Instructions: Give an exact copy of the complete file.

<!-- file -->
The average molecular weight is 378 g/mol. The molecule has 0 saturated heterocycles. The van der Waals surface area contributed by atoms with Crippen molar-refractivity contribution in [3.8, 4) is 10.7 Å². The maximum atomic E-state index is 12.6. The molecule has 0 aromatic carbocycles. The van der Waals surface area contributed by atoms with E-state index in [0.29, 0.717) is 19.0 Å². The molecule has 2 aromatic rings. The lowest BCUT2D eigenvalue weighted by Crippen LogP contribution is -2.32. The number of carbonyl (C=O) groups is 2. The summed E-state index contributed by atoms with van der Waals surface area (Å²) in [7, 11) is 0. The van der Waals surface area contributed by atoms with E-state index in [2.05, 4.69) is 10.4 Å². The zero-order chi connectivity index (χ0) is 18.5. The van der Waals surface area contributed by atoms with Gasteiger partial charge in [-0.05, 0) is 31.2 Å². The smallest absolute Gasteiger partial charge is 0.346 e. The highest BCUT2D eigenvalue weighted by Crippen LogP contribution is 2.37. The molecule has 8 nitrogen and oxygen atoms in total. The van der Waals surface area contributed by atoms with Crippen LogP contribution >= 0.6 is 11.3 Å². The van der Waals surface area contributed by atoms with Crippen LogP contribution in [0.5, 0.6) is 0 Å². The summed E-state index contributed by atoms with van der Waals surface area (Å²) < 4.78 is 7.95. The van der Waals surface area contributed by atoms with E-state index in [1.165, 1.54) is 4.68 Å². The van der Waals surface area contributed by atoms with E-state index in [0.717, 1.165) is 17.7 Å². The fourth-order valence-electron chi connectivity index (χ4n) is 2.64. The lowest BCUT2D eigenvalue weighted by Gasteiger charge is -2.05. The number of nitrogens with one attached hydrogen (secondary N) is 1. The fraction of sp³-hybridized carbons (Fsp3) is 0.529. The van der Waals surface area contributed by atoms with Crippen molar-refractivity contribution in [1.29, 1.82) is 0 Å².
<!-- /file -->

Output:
The average molecular weight is 378 g/mol. The molecule has 0 saturated heterocycles. The van der Waals surface area contributed by atoms with Crippen molar-refractivity contribution in [3.8, 4) is 10.7 Å². The maximum atomic E-state index is 12.6. The molecule has 0 aromatic carbocycles. The van der Waals surface area contributed by atoms with E-state index in [0.29, 0.717) is 19.0 Å². The molecule has 2 aromatic rings. The lowest BCUT2D eigenvalue weighted by Crippen LogP contribution is -2.32. The number of carbonyl (C=O) groups is 2. The summed E-state index contributed by atoms with van der Waals surface area (Å²) in [7, 11) is 0. The van der Waals surface area contributed by atoms with E-state index in [2.05, 4.69) is 10.4 Å². The zero-order chi connectivity index (χ0) is 18.5. The van der Waals surface area contributed by atoms with Gasteiger partial charge in [-0.05, 0) is 31.2 Å². The smallest absolute Gasteiger partial charge is 0.346 e. The highest BCUT2D eigenvalue weighted by Crippen LogP contribution is 2.37. The molecule has 8 nitrogen and oxygen atoms in total. The van der Waals surface area contributed by atoms with Crippen LogP contribution >= 0.6 is 11.3 Å². The van der Waals surface area contributed by atoms with Crippen LogP contribution in [0.5, 0.6) is 0 Å². The summed E-state index contributed by atoms with van der Waals surface area (Å²) < 4.78 is 7.95. The van der Waals surface area contributed by atoms with E-state index in [1.165, 1.54) is 4.68 Å². The van der Waals surface area contributed by atoms with E-state index in [0.717, 1.165) is 17.7 Å². The fourth-order valence-electron chi connectivity index (χ4n) is 2.64. The lowest BCUT2D eigenvalue weighted by Gasteiger charge is -2.05. The number of nitrogens with one attached hydrogen (secondary N) is 1. The fraction of sp³-hybridized carbons (Fsp3) is 0.529. The van der Waals surface area contributed by atoms with Crippen molar-refractivity contribution in [1.29, 1.82) is 0 Å².